How to Market a Bad Product

There are Classic Bad Products, such as “New Coke” and “Ben-Gay Aspirin”.  There are also horribly bad Tech Products, such as “RealPlayer” and “SoftRAM”.  There are few things they have in common:They often “borrow” from another brand (Brand/Line extension), such as Ben-Gay Aspririn.

  1. They often “do not perform as advertised”, or are otherwise misleading such as SoftRam
  2. They sometimes are just so annoying to use and so invasive that they are not worth the hassle, such as RealPlayer.
  3. Often, they are all 3!
So, can you market a bad product?
Can you get someone to buy it???
Yes.  All you have to do is figure out “who” the product is really meant for… and a ‘fair’ price for the product delivered (not dreamed).
Is it ethical?  Yes.  You have to change the price (to what is truly delivered), and you have to choose the market (to those that actually need a solution), and if yo do those two things, and make a sale, it is fair.
Can you make a lot of money?  Probably not.  Depending on how bad the product is, you will have to narrow the market to be quite small and reduce the price to where it may not make money (and may actually cost you money to sell it).
How do you market a bad product?  You tell the truth.  Be what you are.  Know who you are for.  And HIDE NOTHING.
Ironically, some people may find that refreshing and buy your product anyways… certainly if you can “find the niche” that the product has some use for.
Here are some examples from some Classic Bad Products:
  1. New Coke.
    1. this is a ‘brand extension’…  and uses the new coke brand…. unfortunately Coke tried to make “ALL MARKET” accept this as a brand replacement. (Bad Idea!)
    2. As a brand extension though, New Coke, could have been marketed beside “Coke” as a different flavor, a flavor targeted at younger folks, or targeted at Pepsi lovers.
    3. Given that kind of target market, it might have found a niche.
  2. Microsoft Zune.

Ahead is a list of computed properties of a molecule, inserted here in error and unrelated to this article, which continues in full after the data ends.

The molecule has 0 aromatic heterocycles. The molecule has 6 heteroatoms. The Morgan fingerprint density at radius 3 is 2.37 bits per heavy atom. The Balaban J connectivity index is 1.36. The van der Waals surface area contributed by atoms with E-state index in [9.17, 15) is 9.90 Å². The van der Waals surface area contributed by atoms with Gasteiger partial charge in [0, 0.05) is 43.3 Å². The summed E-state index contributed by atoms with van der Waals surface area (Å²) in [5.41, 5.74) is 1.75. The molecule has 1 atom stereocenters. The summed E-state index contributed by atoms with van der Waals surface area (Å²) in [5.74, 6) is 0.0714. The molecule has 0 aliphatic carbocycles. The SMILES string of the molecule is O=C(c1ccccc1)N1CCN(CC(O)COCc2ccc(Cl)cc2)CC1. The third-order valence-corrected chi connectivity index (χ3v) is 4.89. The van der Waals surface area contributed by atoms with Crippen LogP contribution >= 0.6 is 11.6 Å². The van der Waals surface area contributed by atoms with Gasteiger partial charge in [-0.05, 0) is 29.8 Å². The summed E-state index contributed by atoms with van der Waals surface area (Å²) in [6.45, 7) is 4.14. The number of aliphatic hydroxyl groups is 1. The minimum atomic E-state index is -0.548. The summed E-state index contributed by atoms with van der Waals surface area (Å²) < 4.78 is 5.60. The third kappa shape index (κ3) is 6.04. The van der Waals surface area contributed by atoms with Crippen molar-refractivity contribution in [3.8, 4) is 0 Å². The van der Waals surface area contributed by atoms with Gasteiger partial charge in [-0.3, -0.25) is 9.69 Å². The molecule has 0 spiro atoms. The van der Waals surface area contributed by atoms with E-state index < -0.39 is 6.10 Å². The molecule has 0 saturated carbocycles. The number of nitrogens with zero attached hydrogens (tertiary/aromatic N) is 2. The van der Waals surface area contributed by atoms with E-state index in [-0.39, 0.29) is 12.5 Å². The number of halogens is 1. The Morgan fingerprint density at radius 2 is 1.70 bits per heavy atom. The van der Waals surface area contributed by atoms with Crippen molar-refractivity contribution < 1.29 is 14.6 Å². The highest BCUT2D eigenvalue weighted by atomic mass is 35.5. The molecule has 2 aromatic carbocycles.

1. Microsoft COULD have carved out a DIFFERENT target market or audience with Zune.  E.g. perhaps Zune was an MP3 Player for Senior Citizens?
    2. Ironically, marketed like that you might have charged “more” for the Zune.
  3. SoftRAM.
    1. Yes, it mislead folks about that it was… but… it also kinda-worked!
    2. SoftRAM could have priced itself as a $0.99 utility to tweak Windows.
    3. They might have sold Millions!  (and not been the target of FTC investigations).
    4. The could have targeted people with extra HD capacity…. or perhaps Housewives… or ‘old PC owners’….
    5. Being HONEST about what they are and are not would have been key
So, my top list of “Bad Products”…  here you go… 
  1. Canned Chicken  –  It’s disgusting.  I am not in the target market.
  2. Windows Mouse – It was terrible, and required a driver install.  Utter fail.  Not worth the price.
  3. Thin Black Socks – They are uncomfortable and do not last long.  Hate those socks  (I’m not the target market)
  4. Playstation 3 – Horrible quality.  Breaks so easy.  Not worth the price.
That’s just a few…. but every one of those DOES have a market somewhere, and a price.
(you just may have to PAY ME to wear those thin black socks).

Austin Technology Incubator SEAL team Presentation

Occasionally, I am invited to speak at The University of Texas or at the Austin Technology Incubator (part of U.T.).  I love giving talks, guest lecturing, or speaking, and this weeks topic was for the SEAL program on “Startup Sales & Marketing”… an expertise of mine.  I usually just “wing it”, but today I brought slides.  And here they are attached below for your convenience and reference!

If you have ever wanted a 1-stop reference for Sales & Marketing advice at a Startup, I hope you enjoy theses slides.  Feel free to share with reference to the author (Harlan T Beverly) and my blog (

Enjoy the Slides -> Click Here!

Sales is about People, not Presentations

Your slide deck may be the best in the world.  Your pitch smooth as butter.  Your suit as fine as none other.  Yet, you continue to lose the sale to Alex, who uses no slides at all.  You better wise up and realize that sales is about people, not presentations.

Alex understands what sales is… and here is what he knows.

  1. If you can’t engage with the prospect, and get them talking, they will never remember a thing you say.
  2. If you don’t understand the needs of the prospect, both functionally in the business and personally, you will never be able to “show him the solution”.
  3. No matter how much you love your solution and think its the best, there are always alternatives and selling is showing that your option is the one that best solves the prospect’s need.
Where are your slides Alex?  I have some, but I’d rather send them to you after our meeting.
Why is that, that is odd?  Yes, I hear that, but I would rather spend the time learning about your problems than looking at my pictures…  if there is a fit, we’ll find it together and I’ll give you materials you need to sell internally.
Sales is about people.  Them not you.  Please, please, sales-people, stop with the slides already.